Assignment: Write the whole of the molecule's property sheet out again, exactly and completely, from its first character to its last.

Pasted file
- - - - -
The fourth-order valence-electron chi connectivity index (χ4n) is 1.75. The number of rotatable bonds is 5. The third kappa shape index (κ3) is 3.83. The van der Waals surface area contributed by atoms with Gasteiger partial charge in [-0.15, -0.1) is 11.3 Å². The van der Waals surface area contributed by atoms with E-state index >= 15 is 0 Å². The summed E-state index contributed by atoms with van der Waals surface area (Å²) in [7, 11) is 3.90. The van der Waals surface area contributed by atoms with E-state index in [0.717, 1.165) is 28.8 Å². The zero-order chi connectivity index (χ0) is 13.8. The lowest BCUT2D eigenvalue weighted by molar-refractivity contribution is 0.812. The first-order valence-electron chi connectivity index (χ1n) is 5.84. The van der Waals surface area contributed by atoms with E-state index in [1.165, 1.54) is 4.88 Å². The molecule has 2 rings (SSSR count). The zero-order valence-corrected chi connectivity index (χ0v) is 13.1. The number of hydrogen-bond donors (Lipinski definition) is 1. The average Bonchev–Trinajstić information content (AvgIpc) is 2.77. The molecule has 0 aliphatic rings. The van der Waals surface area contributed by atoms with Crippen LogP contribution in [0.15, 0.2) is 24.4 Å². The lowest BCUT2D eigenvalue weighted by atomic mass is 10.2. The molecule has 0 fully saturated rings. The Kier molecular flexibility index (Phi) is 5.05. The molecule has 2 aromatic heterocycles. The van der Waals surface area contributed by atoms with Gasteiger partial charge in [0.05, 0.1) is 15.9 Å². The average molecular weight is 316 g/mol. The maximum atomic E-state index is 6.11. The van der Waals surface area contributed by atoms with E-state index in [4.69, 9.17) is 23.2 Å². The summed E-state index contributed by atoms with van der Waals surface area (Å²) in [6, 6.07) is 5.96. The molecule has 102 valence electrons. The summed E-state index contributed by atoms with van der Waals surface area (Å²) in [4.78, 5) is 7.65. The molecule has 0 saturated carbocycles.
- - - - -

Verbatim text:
The fourth-order valence-electron chi connectivity index (χ4n) is 1.75. The number of rotatable bonds is 5. The third kappa shape index (κ3) is 3.83. The van der Waals surface area contributed by atoms with Gasteiger partial charge in [-0.15, -0.1) is 11.3 Å². The van der Waals surface area contributed by atoms with E-state index >= 15 is 0 Å². The summed E-state index contributed by atoms with van der Waals surface area (Å²) in [7, 11) is 3.90. The van der Waals surface area contributed by atoms with E-state index in [0.717, 1.165) is 28.8 Å². The zero-order chi connectivity index (χ0) is 13.8. The lowest BCUT2D eigenvalue weighted by molar-refractivity contribution is 0.812. The first-order valence-electron chi connectivity index (χ1n) is 5.84. The van der Waals surface area contributed by atoms with E-state index in [1.165, 1.54) is 4.88 Å². The molecule has 2 rings (SSSR count). The zero-order valence-corrected chi connectivity index (χ0v) is 13.1. The number of hydrogen-bond donors (Lipinski definition) is 1. The average Bonchev–Trinajstić information content (AvgIpc) is 2.77. The molecule has 0 aliphatic rings. The van der Waals surface area contributed by atoms with Crippen LogP contribution in [0.15, 0.2) is 24.4 Å². The lowest BCUT2D eigenvalue weighted by atomic mass is 10.2. The molecule has 0 fully saturated rings. The Kier molecular flexibility index (Phi) is 5.05. The molecule has 2 aromatic heterocycles. The van der Waals surface area contributed by atoms with Gasteiger partial charge in [0.05, 0.1) is 15.9 Å². The average molecular weight is 316 g/mol. The maximum atomic E-state index is 6.11. The van der Waals surface area contributed by atoms with E-state index in [4.69, 9.17) is 23.2 Å². The summed E-state index contributed by atoms with van der Waals surface area (Å²) in [6, 6.07) is 5.96. The molecule has 102 valence electrons. The summed E-state index contributed by atoms with van der Waals surface area (Å²) in [4.78, 5) is 7.65. The molecule has 0 saturated carbocycles.